Bookertoo


Latest posts by Bookertoo

Lobelia fountain and bush

Posted: 15/09/2013 at 16:04

You can grow lobelia from seed but it takes for ever, and a huge amount of heat and light supplied by electricity - if you drive around East Anglia you wil see acres of brightly lit glass houses, warmly kept, many of which are growing our lobelia for next years hanging baskets.  I rather feel I am happy for the commercial growers to do all that work, and buy in the plants at basket planting time next year, rather than go to all that expense and trouble myself.  Having said that,  I have had them self seed by the wall where the baskets hang, so it must be possible with no help at all - but it does not happen every year.

Go for it if you want to, it may be harder than you think.  Best of luck if you do give it a go. 

I am assuming we are talking the usual basket plants, trailing or upright, mostly blue, some pinks and whites?  Not the tall Queen Victoria or fan types, which are 18 inches tall, and shades of red and/or pink?  These you can overwinter in a cold greenhouse, I did keep them over winter outdoors in the south, but not here in the midlands. 

No flowers on gladioli

Posted: 15/09/2013 at 15:58

Interesting, none of my glads flowerd this year either, and usually we have quite a good show.  Nothing else really suffered, so I wonder what got the glads? 

Oak Tree

Posted: 15/09/2013 at 15:57

I have an oak tree in a pot, around 10 years old, it is 12 - 15 foot high now. I would expect yours to be taller than 3 foot now, is it in a good, very large pot?  It may just need more space - think how big oak trees are, and then imagine what size root space they must need. I also would just suggest you check the roots are not waterlogged - something they really do not like at all I have found.  I dig each years top dressing of grit into the compost after I have removed the top few inches as far as I can, I then top dress with new JI3, well mixed with vermicuite, then top off with new coarse grit.  So far, so good.  I'm not keen on sprays, if you don't want to use one you could try washing the trunk with a solution of garden disinfectant, often useful for molds if that is what the cause is.  Leaf fall is probably due to stress, either wet or dry, or too small a space, or over heated or chilled - nothing with which it can deal itself as it lives in a pot and you must be all things for it.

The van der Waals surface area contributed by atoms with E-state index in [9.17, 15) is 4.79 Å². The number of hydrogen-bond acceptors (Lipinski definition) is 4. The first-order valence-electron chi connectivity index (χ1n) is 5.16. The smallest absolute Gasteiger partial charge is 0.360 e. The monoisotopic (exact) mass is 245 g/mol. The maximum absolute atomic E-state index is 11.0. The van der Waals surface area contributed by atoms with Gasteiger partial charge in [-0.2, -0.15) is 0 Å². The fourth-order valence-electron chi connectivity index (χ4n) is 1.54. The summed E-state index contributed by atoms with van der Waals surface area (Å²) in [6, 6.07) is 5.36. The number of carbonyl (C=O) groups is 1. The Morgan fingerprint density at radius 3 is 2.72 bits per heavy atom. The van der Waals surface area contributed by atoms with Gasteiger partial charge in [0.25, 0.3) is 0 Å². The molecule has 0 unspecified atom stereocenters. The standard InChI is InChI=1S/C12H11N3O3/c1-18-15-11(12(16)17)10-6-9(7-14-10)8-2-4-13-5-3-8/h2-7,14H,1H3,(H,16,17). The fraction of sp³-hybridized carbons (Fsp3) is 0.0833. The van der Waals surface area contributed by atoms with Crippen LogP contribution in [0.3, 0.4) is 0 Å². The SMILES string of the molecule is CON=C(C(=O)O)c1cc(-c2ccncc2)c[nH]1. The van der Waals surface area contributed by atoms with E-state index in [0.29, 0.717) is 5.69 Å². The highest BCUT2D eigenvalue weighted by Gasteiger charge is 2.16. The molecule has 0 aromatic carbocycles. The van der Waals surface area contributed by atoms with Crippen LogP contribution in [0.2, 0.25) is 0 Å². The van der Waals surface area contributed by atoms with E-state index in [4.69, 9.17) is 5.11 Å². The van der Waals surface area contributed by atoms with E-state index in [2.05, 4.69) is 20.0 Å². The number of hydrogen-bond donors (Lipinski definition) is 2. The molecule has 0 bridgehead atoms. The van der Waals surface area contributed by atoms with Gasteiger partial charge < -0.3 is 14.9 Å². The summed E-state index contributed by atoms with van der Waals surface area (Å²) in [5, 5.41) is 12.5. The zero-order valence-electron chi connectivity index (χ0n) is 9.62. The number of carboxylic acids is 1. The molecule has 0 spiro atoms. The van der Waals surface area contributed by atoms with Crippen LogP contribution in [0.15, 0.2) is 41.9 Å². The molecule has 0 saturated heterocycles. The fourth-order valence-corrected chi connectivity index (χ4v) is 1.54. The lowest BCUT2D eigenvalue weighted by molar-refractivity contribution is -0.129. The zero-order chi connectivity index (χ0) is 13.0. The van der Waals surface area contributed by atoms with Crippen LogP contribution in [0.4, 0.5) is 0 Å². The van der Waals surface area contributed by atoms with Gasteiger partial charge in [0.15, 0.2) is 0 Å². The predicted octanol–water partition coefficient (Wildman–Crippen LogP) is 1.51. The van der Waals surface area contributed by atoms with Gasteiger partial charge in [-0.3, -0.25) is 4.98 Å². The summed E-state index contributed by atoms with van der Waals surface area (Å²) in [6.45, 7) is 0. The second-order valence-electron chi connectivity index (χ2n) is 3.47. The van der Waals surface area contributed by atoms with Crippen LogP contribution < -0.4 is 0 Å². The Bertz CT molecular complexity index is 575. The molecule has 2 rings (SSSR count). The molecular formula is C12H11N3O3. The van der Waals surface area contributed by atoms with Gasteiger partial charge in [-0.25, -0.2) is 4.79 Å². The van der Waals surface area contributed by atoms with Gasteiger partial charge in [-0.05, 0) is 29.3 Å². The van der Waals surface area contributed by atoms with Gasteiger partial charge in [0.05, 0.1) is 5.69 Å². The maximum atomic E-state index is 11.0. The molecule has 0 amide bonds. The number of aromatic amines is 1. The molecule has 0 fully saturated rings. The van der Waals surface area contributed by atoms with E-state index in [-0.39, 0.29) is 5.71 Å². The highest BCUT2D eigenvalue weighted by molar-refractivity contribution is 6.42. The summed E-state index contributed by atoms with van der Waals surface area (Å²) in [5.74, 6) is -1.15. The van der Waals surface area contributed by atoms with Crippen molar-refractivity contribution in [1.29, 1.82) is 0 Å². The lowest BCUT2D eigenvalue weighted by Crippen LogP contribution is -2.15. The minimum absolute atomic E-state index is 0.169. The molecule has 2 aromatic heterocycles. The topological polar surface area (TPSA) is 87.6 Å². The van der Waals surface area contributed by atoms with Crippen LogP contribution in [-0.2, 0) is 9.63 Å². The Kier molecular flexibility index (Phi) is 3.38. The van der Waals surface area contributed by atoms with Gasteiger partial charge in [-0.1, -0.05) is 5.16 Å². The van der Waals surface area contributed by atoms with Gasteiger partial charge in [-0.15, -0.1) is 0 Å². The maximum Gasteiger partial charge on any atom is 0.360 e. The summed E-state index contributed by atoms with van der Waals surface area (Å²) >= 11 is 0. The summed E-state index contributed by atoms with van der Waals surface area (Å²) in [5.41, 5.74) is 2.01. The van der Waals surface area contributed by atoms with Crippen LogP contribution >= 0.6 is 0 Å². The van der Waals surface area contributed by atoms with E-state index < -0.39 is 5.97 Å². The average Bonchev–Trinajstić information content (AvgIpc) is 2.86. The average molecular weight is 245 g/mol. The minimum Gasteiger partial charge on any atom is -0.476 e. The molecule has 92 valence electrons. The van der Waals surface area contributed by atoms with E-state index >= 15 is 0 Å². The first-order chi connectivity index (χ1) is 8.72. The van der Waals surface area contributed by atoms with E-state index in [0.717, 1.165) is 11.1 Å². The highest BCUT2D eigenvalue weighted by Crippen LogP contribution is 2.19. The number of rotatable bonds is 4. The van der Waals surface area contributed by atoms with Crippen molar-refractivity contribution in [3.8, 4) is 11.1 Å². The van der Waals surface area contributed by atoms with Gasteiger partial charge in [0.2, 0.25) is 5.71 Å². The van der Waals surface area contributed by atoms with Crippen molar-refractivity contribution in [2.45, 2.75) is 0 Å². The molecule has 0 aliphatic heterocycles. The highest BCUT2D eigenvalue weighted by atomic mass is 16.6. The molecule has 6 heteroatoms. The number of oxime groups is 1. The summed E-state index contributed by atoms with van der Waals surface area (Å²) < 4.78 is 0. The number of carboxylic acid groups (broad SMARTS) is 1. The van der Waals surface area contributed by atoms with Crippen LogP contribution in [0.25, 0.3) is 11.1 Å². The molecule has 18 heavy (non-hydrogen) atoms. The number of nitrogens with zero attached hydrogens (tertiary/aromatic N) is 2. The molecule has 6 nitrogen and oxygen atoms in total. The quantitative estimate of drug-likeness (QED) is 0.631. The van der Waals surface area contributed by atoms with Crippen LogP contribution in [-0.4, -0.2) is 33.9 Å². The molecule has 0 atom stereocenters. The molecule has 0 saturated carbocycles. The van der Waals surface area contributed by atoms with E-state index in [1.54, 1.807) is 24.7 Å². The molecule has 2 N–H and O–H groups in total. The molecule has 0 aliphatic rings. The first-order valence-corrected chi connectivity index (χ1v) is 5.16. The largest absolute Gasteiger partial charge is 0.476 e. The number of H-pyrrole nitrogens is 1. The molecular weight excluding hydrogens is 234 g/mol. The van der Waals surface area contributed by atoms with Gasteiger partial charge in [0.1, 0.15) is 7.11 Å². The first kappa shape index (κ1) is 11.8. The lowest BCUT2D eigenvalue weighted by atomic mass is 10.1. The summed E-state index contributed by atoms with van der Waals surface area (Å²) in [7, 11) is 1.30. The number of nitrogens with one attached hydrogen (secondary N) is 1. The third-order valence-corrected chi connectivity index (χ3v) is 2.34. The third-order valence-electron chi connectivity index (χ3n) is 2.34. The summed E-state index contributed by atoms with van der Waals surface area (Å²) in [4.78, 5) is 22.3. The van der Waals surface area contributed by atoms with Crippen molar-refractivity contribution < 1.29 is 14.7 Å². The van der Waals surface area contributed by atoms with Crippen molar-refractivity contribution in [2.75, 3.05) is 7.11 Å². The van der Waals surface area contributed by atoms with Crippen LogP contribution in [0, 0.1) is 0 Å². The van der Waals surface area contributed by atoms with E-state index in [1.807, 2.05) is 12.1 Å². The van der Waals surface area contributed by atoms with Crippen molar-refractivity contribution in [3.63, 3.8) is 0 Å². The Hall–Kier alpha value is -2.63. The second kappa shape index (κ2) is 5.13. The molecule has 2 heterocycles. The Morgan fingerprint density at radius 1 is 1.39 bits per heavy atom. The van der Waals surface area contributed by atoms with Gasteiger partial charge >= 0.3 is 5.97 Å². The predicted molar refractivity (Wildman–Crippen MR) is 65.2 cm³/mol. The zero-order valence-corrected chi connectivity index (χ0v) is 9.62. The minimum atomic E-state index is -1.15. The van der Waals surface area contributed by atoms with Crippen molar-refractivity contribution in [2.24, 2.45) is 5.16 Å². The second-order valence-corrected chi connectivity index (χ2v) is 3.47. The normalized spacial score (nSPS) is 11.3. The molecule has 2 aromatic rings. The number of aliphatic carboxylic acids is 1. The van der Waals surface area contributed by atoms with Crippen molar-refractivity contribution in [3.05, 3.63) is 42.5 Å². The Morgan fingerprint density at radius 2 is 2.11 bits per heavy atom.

We grow many, many things in pots, and they all need alot of attention because of their difficut situations from the plants point of view. Hope it does well for you.

Over wintering

Posted: 15/09/2013 at 15:49

Leave them be, they need nothing special.  We have several, some well over 20 years old, never moved them, covered them or anything else - they do just fine - it's only high winds they don't like, and that they dislike come warmth or cold.  I feed them with pellleted organic chicken manure come early spring as the buds begin to break, and that's about all the attention they get - and they look great. 

fallen leaves

Posted: 15/09/2013 at 15:46

If it  ain't broke Tom, don't fix it?  I gather all ours up into pierced black bin liners and they become lovely leaf mulch which gets used all over the place - I don't mow them but it does seem a good idea, I might try that Fairygirl, thanks. 

More help needed with ID

Posted: 13/09/2013 at 18:17

I accidentaly (don't ask! sowed these in between paving slabs some years ago, to my surprise when they came up & flowered, it worked well and they looked great - but sadly didn't seed themselves afterwards as I was hoping.  

Has anyone grown Pixie clematis

Posted: 12/09/2013 at 14:46

Mine did exactly what it was supposed to do, grew over a tallish pot, a large long tom,  and looked lovely as it flowered very early in the year - I grew it in a barely heated greenhouse and it was a joy, especially as it was perfumed.  I kept it for a couple or so years, I then put it outdoors for the summer and forgot to bring it in, whereupon it died!!   

Privets that wont grow

Posted: 12/09/2013 at 14:42

Sounds very much as if there is something in the ground that is holding them back - often turns out to be an old wall or something of that kind - especially as one has run away with itself.  I'd be inclined to dig them up, look carefully at the roots to ensure there are no beasties there, pot 'em up for a bit with really good compost and see if they go away then.  Meantime excavate the area you had them planted in and see what is underneath - coud be anything, I discovered a spring bedstead once in a garden I was trying to renew!!!  If all well, then enrich the soil, add good drainage, and hope they will go well then. 

Plant ID

Posted: 12/09/2013 at 14:37

If you have soil that it likes, it will spread - in fact for some people it becomes invasive, but not here for me, much as I love it.  We have the tall white one like that, and two different pink ones - and they are all lovely. 

fuchsia,s

Posted: 11/09/2013 at 12:25

I have kept the less hardy ones in pots in a greenhouse that is heated to just above freezing in the winter.  Some of these are now several years old.  However, it is always worth taking cuttings of those you especially value.

The hardy ones can stay in the ground and will survive just about anything nature can throw at them.This year I am going to pot up the small ones from our baskets and keep those in the greenhouse too - we will see how they do. 

Discussions started by Bookertoo

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watch out, watch out ……..

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12 threads returned